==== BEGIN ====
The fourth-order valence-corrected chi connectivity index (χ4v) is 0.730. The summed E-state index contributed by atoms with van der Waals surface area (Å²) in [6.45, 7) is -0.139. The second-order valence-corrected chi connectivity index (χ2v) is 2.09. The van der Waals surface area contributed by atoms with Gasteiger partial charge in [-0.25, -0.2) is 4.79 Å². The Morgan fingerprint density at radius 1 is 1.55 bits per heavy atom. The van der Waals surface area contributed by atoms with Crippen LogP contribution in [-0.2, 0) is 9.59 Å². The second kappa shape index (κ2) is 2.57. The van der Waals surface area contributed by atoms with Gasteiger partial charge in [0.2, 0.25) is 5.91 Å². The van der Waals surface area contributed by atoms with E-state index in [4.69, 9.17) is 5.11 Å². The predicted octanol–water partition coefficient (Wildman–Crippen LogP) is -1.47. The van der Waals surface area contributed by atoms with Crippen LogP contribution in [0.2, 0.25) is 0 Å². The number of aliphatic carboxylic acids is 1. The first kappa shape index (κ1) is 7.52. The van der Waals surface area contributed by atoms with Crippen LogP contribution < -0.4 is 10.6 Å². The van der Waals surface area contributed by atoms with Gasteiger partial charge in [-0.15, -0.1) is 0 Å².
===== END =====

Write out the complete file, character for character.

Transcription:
The fourth-order valence-corrected chi connectivity index (χ4v) is 0.730. The summed E-state index contributed by atoms with van der Waals surface area (Å²) in [6.45, 7) is -0.139. The second-order valence-corrected chi connectivity index (χ2v) is 2.09. The van der Waals surface area contributed by atoms with Gasteiger partial charge in [-0.25, -0.2) is 4.79 Å². The Morgan fingerprint density at radius 1 is 1.55 bits per heavy atom. The van der Waals surface area contributed by atoms with Crippen LogP contribution in [-0.2, 0) is 9.59 Å². The second kappa shape index (κ2) is 2.57. The van der Waals surface area contributed by atoms with Gasteiger partial charge in [0.2, 0.25) is 5.91 Å². The van der Waals surface area contributed by atoms with E-state index in [4.69, 9.17) is 5.11 Å². The predicted octanol–water partition coefficient (Wildman–Crippen LogP) is -1.47. The van der Waals surface area contributed by atoms with Crippen LogP contribution in [0.2, 0.25) is 0 Å². The number of aliphatic carboxylic acids is 1. The first kappa shape index (κ1) is 7.52. The van der Waals surface area contributed by atoms with Crippen LogP contribution < -0.4 is 10.6 Å². The van der Waals surface area contributed by atoms with Gasteiger partial charge in [-0.15, -0.1) is 0 Å².